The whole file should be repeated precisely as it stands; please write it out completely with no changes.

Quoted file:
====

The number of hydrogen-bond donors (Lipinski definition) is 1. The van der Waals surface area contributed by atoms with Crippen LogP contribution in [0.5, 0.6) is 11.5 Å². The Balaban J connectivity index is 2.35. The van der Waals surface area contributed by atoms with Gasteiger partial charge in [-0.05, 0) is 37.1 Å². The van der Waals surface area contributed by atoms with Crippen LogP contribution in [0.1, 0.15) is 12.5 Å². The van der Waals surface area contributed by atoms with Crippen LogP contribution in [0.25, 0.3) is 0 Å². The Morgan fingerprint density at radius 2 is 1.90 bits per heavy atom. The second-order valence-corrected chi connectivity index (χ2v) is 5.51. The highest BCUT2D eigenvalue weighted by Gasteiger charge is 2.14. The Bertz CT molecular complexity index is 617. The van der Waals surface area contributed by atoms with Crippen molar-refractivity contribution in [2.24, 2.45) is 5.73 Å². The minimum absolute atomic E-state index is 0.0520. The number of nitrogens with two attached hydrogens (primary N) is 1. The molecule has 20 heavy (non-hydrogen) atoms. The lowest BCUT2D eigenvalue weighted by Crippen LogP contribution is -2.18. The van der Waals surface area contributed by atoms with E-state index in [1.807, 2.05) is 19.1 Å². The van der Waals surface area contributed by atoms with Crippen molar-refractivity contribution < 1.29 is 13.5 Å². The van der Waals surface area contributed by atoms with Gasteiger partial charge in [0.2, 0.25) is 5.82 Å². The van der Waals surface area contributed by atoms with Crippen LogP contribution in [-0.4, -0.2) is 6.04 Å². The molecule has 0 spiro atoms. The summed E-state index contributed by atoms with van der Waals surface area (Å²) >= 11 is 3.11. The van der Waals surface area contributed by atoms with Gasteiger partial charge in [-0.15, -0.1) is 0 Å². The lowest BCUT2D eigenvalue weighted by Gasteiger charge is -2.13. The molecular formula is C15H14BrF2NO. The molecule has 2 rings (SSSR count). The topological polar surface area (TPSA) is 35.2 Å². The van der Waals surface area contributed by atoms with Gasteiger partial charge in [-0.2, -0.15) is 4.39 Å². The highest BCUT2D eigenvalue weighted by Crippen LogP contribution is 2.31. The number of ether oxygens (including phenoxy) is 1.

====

The number of hydrogen-bond donors (Lipinski definition) is 1. The van der Waals surface area contributed by atoms with Crippen LogP contribution in [0.5, 0.6) is 11.5 Å². The Balaban J connectivity index is 2.35. The van der Waals surface area contributed by atoms with Gasteiger partial charge in [-0.05, 0) is 37.1 Å². The van der Waals surface area contributed by atoms with Crippen LogP contribution in [0.1, 0.15) is 12.5 Å². The van der Waals surface area contributed by atoms with Crippen LogP contribution in [0.25, 0.3) is 0 Å². The Morgan fingerprint density at radius 2 is 1.90 bits per heavy atom. The second-order valence-corrected chi connectivity index (χ2v) is 5.51. The highest BCUT2D eigenvalue weighted by Gasteiger charge is 2.14. The Bertz CT molecular complexity index is 617. The van der Waals surface area contributed by atoms with Crippen molar-refractivity contribution in [2.24, 2.45) is 5.73 Å². The minimum absolute atomic E-state index is 0.0520. The number of nitrogens with two attached hydrogens (primary N) is 1. The molecule has 20 heavy (non-hydrogen) atoms. The lowest BCUT2D eigenvalue weighted by Crippen LogP contribution is -2.18. The van der Waals surface area contributed by atoms with E-state index in [1.807, 2.05) is 19.1 Å². The van der Waals surface area contributed by atoms with Crippen molar-refractivity contribution < 1.29 is 13.5 Å². The van der Waals surface area contributed by atoms with Gasteiger partial charge in [0.2, 0.25) is 5.82 Å². The van der Waals surface area contributed by atoms with Crippen LogP contribution in [-0.4, -0.2) is 6.04 Å². The molecule has 0 spiro atoms. The summed E-state index contributed by atoms with van der Waals surface area (Å²) >= 11 is 3.11. The van der Waals surface area contributed by atoms with Gasteiger partial charge in [-0.15, -0.1) is 0 Å². The lowest BCUT2D eigenvalue weighted by Gasteiger charge is -2.13. The molecular formula is C15H14BrF2NO. The molecule has 2 rings (SSSR count). The topological polar surface area (TPSA) is 35.2 Å². The van der Waals surface area contributed by atoms with Gasteiger partial charge in [-0.2, -0.15) is 4.39 Å². The highest BCUT2D eigenvalue weighted by Crippen LogP contribution is 2.31. The number of ether oxygens (including phenoxy) is 1.